A Glimpse of How CES 2018 Impacts Public Safety Technology

By Richard Mirgon, Public Safety Consultant

Everyone knows the high cost of public safety technology. Most of the time this cost is driven by proprietary technology to meet public safety mission requirements and has been a factor for years with land mobile radio. This was the single driving factor behind selecting LTE. The concept is simple, let’s stop imposing technology specifications that drives high cost and proprietary solutions. Let’s find technology based on open standards and build operating processes that exploits those open standards. Yes, we may need to harden some products and modify our internal process, but at the end of the day it is more effective and cheaper.

So, with that concept in mind I always look to CES in Las Vegas every year wondering about what new and cool things are available that can be applied to the public safety world. So here are just a few things I have found that simply makes me wonder how they can be adapted to our daily mission.

One such cool product is made by Olea Sensor Networks http://www.oleasys.com/ that is being designed as a medical grade sensor. They call it an OSN Quadcorder with HeartSignature (http://www.4-traders.com/news/Olea-Announces-the-OSN-Quadcorder-trade-Prototype-with-HeartSignature-trade–25670243/). It is designed to measure a number of vital signs and has the ability to create a unique signature for each patient. It is wireless, doesn’t require contact with the body and weighs less than one ounce. Some of the possibilities within public safety beyond the obvious of patient care would be first responder’s health and the ability to identify the first responder’s “HeartSignature”. Could this same ability be used for authenticating on a secure network? I don’t know but it looks interesting.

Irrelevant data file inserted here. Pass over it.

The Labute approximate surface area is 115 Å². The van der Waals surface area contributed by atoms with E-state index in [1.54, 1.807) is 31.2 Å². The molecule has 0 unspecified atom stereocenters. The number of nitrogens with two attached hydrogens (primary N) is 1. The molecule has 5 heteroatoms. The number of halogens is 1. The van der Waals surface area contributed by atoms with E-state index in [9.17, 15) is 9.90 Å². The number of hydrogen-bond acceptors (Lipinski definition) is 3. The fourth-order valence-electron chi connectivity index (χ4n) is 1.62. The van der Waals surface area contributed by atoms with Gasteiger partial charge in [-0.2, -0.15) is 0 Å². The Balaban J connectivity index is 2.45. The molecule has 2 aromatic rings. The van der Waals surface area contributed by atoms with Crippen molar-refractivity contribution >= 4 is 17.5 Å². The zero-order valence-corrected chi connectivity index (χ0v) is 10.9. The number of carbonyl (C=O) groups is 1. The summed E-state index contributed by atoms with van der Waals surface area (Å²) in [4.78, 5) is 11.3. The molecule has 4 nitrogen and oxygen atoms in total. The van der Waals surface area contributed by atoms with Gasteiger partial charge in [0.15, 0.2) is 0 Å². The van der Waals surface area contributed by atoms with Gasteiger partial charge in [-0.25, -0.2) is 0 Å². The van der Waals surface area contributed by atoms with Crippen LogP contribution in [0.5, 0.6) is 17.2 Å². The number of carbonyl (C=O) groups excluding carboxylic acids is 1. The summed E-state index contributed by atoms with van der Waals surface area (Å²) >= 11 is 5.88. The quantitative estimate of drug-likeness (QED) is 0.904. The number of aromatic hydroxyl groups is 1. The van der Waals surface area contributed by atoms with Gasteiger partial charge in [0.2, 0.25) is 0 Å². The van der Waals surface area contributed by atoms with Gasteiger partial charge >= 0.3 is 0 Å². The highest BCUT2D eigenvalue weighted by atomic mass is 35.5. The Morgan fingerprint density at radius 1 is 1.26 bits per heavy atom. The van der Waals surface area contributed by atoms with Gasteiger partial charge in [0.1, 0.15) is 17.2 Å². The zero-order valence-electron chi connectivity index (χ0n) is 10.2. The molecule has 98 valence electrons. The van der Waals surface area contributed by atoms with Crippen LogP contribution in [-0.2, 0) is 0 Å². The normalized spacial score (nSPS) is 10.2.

I also found flexible displays or “foldable screens” (http://www.techvicity.com/2018/01/samsungs-foldable-smartphones-secretly-showcased-with-design-at-ces-2018.html). One frustration when working on incidents by first responders is the rigidity of the equipment. As you try and move and turn sometimes your equipment is not that flexible. Now with flexible screens you can wrap them around your wrist and easily attach them to your equipment. This also reduces the weight in an environment where every ounce matters.

And of course, there is voice enabling. More cars, equipment and devices with built in Amazon Alexa or Google Assistant are appearing daily. How will that reshape our world now that we have FirstNet providing us the data connection to use this new technology? The capability to ask questions in real time will impact the CAD vendors by opening up the ability to insert and get information from your CAD systems by voice. How about the ability to ask for policy information on an incident you’re working or instructions on a task to be performed? (Maybe we can finally get help with those five thousand dollar P25 radios on changing talk groups or building a scan list.) No matter what, it is going to make a first responder’s job easier and safer allowing them to focus on response tactics and to process all this new information.

The views and opinions expressed in this article are solely those of the author and do not necessarily reflect the official policy or position of this company or any company with whom the author may be associated.

Richard Mirgon is a Public Safety consultant focused on FirstNet. He is a Past President of APCO International and has over 35 years of public safety and first responder experience. For more information about the author please go to http://www.next-paradigm.com/about/

 

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